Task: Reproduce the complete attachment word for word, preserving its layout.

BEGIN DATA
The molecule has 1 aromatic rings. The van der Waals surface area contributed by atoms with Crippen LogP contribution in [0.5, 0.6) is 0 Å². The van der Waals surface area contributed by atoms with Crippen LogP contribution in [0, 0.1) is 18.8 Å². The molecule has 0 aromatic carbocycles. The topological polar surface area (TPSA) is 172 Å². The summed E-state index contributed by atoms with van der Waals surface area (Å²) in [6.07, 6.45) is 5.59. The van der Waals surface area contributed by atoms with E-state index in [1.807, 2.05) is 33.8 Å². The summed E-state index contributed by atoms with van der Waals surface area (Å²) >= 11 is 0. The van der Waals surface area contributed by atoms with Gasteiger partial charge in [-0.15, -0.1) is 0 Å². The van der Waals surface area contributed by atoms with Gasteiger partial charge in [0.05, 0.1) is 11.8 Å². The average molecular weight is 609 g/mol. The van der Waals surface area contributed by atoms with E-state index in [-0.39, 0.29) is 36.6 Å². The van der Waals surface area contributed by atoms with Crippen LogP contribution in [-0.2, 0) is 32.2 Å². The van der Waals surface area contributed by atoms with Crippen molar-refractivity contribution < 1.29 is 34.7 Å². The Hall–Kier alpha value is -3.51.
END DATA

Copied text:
The molecule has 1 aromatic rings. The van der Waals surface area contributed by atoms with Crippen LogP contribution in [0.5, 0.6) is 0 Å². The van der Waals surface area contributed by atoms with Crippen LogP contribution in [0, 0.1) is 18.8 Å². The molecule has 0 aromatic carbocycles. The topological polar surface area (TPSA) is 172 Å². The summed E-state index contributed by atoms with van der Waals surface area (Å²) in [6.07, 6.45) is 5.59. The van der Waals surface area contributed by atoms with E-state index in [1.807, 2.05) is 33.8 Å². The summed E-state index contributed by atoms with van der Waals surface area (Å²) >= 11 is 0. The van der Waals surface area contributed by atoms with Gasteiger partial charge in [-0.15, -0.1) is 0 Å². The van der Waals surface area contributed by atoms with Gasteiger partial charge in [0.05, 0.1) is 11.8 Å². The average molecular weight is 609 g/mol. The van der Waals surface area contributed by atoms with E-state index in [-0.39, 0.29) is 36.6 Å². The van der Waals surface area contributed by atoms with Crippen LogP contribution in [-0.2, 0) is 32.2 Å². The van der Waals surface area contributed by atoms with Crippen molar-refractivity contribution < 1.29 is 34.7 Å². The Hall–Kier alpha value is -3.51.